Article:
Although cutaneous leishmaniasis is usually a self-limited infection, treatment is advised to avoid ulceration, scarring or disease progression. Cutaneous leishmaniasis may constitute a therapeutic challenge since evidence for optimal treatment is ambiguous.2 Systemic drugs have potential adverse effects and the risks and benefits of the available therapies should be discussed with every patient. In recent years, photodynamic therapy has been introduced as a safe and effective alternative therapy for cutaneous leishmaniasis, with mild side effects and excellent cosmetic outcomes.1 It has been reported as a successful treatment for cutaneous leishmaniasis in at least 75 cases, most of which are due to L. donovani, L. major and L. tropica, and some with complex cutaneous leishmaniasis involving the face [Table 1]. Asilian et al.1 compared photodynamic therapy versus topical paromomycin and placebo, showing a complete response in 93.5% versus 41.3% and 13.3% of lesions respectively.1 Photodynamic therapyprotocols for treating cutaneous leishmaniasis have not yet been standardized. In most reported cases; topical aminolevulinic acid or methyl aminolevulinate were applied as photosensitizers, followed by incubation and red light irradiation, with three to eight weekly sessions. Enk et al.4 assessed the use of daylight-activated photodynamic therapy in 31 patients with cutaneous leishmaniasisand reported an overall cure rate of 89%. This modality requires almost no equipment and could be performed in rural areas and technologically underdeveloped countries.4 Although the response to treatment should be assessed by clinical criteria, testing for parasites is often performed.2 Despite the limitation of in-depth evaluation, reflectance confocal microscopy can help rule out common tumours of the face as it can show findings more suggestive of cutaneous leishmaniasis such as dilated linear and comma-shaped vessels, follicular plugging and the presence of multinucleated giant cells in the superficial dermis.5 Reflectance confocal microscopy, along with dermoscopy, could be a useful, non-invasive tool, not only to support the diagnosis of cutaneous leishmaniasis but also to monitor healing, avoiding unnecessary biopsies or additional photodynamic therapy sessions.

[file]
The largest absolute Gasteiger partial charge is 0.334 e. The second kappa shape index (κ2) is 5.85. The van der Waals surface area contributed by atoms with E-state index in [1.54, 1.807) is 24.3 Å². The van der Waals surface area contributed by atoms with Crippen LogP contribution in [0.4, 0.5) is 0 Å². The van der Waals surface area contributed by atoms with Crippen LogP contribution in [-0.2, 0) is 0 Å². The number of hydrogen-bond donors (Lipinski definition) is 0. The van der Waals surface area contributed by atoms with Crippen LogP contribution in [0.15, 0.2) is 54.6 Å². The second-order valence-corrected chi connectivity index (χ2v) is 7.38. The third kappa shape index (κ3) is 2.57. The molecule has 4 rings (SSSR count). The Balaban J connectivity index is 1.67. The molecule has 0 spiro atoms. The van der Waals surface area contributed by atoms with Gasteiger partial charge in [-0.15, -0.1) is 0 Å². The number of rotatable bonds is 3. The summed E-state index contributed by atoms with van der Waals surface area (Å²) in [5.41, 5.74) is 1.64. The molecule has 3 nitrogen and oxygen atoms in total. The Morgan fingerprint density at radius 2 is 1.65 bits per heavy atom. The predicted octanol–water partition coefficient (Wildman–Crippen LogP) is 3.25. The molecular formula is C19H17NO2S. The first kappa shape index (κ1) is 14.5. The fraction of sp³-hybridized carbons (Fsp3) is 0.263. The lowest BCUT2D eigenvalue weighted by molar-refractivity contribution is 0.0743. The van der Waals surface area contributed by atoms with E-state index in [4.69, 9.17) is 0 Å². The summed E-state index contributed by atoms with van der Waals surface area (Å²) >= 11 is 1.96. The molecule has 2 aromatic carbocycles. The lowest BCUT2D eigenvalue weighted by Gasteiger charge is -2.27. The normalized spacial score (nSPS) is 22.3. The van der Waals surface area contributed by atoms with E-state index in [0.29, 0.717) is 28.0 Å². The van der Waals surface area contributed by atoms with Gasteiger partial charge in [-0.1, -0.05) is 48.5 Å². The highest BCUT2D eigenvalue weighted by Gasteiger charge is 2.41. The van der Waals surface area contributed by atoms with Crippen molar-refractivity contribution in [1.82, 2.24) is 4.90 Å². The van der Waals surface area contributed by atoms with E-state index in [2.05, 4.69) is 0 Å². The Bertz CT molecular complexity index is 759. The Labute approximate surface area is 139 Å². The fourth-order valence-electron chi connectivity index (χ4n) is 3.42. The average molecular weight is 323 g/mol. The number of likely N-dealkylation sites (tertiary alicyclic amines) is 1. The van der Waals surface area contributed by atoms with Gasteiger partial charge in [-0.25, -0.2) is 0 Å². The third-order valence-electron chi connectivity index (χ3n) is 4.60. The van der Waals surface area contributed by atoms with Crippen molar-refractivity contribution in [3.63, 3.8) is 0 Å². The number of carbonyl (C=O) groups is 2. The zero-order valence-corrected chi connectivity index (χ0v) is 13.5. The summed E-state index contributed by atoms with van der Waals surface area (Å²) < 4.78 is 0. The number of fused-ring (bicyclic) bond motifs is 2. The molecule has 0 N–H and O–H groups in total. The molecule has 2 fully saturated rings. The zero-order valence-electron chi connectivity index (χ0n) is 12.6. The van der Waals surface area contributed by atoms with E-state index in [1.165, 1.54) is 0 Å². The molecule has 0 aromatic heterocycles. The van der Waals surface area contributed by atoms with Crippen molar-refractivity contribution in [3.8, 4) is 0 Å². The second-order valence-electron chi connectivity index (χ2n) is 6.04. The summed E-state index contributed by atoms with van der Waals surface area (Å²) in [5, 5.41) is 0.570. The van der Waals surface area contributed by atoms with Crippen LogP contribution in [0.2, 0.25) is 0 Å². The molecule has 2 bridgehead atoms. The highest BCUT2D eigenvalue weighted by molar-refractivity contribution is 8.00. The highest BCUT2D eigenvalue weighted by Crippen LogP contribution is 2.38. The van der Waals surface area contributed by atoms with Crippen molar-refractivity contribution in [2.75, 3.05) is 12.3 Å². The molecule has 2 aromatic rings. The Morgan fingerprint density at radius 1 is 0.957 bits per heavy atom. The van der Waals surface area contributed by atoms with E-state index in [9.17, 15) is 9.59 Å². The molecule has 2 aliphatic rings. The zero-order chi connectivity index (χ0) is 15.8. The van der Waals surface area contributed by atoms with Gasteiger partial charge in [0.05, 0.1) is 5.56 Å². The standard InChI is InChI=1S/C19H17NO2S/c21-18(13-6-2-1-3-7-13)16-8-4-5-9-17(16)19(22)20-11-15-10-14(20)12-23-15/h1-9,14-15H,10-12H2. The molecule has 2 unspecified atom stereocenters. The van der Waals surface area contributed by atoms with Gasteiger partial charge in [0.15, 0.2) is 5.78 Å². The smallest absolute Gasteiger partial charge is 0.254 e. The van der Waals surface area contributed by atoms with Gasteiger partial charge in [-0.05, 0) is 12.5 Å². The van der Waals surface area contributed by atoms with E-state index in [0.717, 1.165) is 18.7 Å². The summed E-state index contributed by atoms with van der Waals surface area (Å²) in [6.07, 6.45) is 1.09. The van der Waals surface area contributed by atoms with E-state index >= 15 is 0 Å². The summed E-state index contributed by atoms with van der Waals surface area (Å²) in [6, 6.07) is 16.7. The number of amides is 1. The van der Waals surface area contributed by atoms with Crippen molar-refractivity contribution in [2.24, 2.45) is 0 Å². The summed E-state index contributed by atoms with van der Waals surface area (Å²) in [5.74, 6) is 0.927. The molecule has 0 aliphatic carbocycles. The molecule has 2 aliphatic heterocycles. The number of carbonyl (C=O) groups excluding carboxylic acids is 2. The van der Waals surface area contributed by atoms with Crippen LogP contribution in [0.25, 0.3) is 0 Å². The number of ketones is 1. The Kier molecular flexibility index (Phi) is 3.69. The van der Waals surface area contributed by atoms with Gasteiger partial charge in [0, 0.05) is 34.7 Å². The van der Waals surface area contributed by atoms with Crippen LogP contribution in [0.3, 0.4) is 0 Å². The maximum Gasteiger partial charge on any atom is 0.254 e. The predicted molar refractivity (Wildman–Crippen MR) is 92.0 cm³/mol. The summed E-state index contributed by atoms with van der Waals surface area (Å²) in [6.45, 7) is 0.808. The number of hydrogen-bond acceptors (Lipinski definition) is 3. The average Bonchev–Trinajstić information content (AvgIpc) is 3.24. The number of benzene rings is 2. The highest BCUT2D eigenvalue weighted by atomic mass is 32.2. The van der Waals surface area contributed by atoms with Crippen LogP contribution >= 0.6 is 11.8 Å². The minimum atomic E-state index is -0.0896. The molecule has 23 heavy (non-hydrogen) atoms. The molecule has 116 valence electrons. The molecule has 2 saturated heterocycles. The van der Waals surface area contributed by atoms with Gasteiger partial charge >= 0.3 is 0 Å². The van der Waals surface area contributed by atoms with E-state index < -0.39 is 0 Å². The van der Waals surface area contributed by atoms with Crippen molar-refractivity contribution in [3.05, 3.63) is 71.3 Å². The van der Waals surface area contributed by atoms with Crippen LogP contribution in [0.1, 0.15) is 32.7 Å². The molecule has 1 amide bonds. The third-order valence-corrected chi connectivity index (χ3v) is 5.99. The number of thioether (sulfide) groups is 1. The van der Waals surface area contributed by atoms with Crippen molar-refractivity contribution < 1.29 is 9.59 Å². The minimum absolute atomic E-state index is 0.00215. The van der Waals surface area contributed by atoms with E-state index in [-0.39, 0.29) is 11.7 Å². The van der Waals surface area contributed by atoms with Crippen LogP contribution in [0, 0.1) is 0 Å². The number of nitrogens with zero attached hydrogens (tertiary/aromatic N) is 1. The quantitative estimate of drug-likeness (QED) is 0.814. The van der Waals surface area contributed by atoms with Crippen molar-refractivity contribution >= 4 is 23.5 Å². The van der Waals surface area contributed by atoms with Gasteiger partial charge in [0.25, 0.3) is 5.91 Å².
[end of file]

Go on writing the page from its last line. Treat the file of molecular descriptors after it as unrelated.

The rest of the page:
|Author & year||No. (Lesions)||Sex/Age||Lesion location||Leishmania species||Therapy regimen||Dose (Sessions)||Outcome (weeks to achieve)||Adverse effects||Follow-up|